There was a pretty light workload today so we had free time after sorting all our donations. Some people made it their goal to reach the top of one of the nearby mountains, so they left before lunch (and were succesful!). Other people stayed around the trading post and had a nice, relaxing day. And finally, the group that I was with went on a different hike. We started in the nearby town, made our way across the river- not without difficulty (I actaully ended up throwing my shoes across the river and wading across)- and eventually worked our way to one of the peaks across the valley from the trading post. One of my favorite things abour Lesotho so far is that anyone you see on the street will say hi. For example, we met a shepherd on the mountain, a few ntates on the road, and even a group of little boys that just wanted to walk up the road with us. Finally, we took the same trail back to the trading post that we had used with the horses- and let me tell you, it was a lot less scary  walking on foot.

At our meeting, we discussed being able to say goodbye to all the kids in Sesotho. It’s gonna be hard to leave these kids but we’ve done some great things here in Ramabanta and we’re all really excited for Roma!

Mom and dad, I miss and love you guys so much! Tell Sarah happy early birthday in case I don’t get to call her and give Mindy a big hug from me!

Bekah Kaufman

 

Monday, June 19th, 2017

hello from ramabanta in Lesotho!

Today was day 8 working here in ramabanta and we continued our work building the playground for the kids. The kids are getting so excited and impatient to get to play on it since its so close to being done its getting hard to keep them off of it to let the cement dry well. The kids here never cease to amaze me with how smart they are and how kind and hard working. You cant walk anywhere without a child being right there to want to hold your hand and cant sit down without one wanting to jump in your lap. The boys especially love to jump right in and help us pick axe and make the cement without ever being asked which is crazy to me because i bet if you asked most american middle school boys to help do the manual labor they do they would never agree to it without a serious bribing. Ive never had anyone so excited to see me or smiles so big as on the children here. Today my friend ‘Mpoho (ompo) who is an 8 year old girl who speaks some english and for some reason has taken a liking to me wrote me a little note today and drew a little picture. Unfortunately the note was in sesotho so i didnt know what all it said but had someome tell me and it was the most adorable thing. Her cousin who is always with her and more like a sister to her took me to the outisde of her home so she could bring out pictures of her and ‘Mpoho when they were little to show me and show me her mom. We leave here in two days and i dont know how we can say goodbye to the kids and the special ones we have formed bonds with. everyone here is so friendly and amazing, even the adults since yeterday i was holding a little boy and walking and ran into his mother who just laughed that i was holding her child and let me take him with me even though she had no clue who i was. I love every day in this beautiful country through the happy times and the tough times with some things you experience and see. Dont worry mom and dad im doing great and having an amazing time but i still miss you guys and collin and everyone else tons! My mom had been impatient for me to blog so i hope she likes this one and isnt too worried about me! And dad dont worry im still staying in shape and probably stronger from all my new building and digging experience im getting.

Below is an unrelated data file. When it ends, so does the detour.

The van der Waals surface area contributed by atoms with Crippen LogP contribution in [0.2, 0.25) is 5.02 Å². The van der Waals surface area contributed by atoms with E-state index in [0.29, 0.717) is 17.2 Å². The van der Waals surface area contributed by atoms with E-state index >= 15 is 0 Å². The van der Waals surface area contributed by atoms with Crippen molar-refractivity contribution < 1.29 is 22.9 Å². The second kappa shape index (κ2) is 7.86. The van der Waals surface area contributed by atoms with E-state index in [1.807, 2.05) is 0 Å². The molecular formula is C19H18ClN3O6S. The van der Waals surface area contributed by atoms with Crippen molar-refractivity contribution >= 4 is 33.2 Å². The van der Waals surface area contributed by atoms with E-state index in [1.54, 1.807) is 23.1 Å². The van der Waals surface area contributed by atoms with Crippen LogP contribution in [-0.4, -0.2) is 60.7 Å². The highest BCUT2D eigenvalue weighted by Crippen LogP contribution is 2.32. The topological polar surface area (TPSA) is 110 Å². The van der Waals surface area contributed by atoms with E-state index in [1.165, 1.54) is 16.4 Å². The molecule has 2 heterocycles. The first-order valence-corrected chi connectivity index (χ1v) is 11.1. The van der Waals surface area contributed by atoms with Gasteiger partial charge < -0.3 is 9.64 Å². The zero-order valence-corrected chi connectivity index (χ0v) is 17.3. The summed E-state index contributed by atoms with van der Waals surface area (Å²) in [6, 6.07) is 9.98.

Sala Hantle (stay well),

Lauren Buelow ’19

Sunday, June 18th, 2017

A starting note: If you read last nights post Emma would like me to mention that everything she said last night she meant for tonight. That being said happy Father’s Day to all the fathers reading this!

Today we started building the playground for the children who live near our lodging. Although this project may not last forever and won’t change any serious problems for these people, it holds a special place in my heart. There is something about giving a child the ability to smile or even a place to go when life feels hopeless that brings me reassurance in being here. One thing in particular that stood out to me was the willingness of the local children to help us. Actually, I am not sure the word “willingness” is the right choice because these kids were never asked to help. In fact, kids ages 3-16 jumped into the process  without any expectation to do so or asked to do so, and it was amazing. These children knew that this was a project for them and the other community members who visit the Soup Kitchen. Therefore these young children who did not even have to help made various water trips, helped mix cement, and collected hundreds of rocks. The message these kids sent was a pretty strong one and the best part is that it was unintentional.

In addition to the starting of our playground a group of us attended mass. This was a very interesting experience. The ceremony was beautiful. I loved seeing such a mix of the Basotho culture and the traditional Catholic church ceremony. It brought such an element to mass that I have never seen before and I am glad I was apart their worship, even if it was just for one day.

So as I close here is my shamless plug: Dad, Bruce Wallace, if you are reading this I love you very much! Hope you are having the best day on the beach! See you soon and thank you for your part in allowing me to be apart of this journey in Africa.

-Rachel W.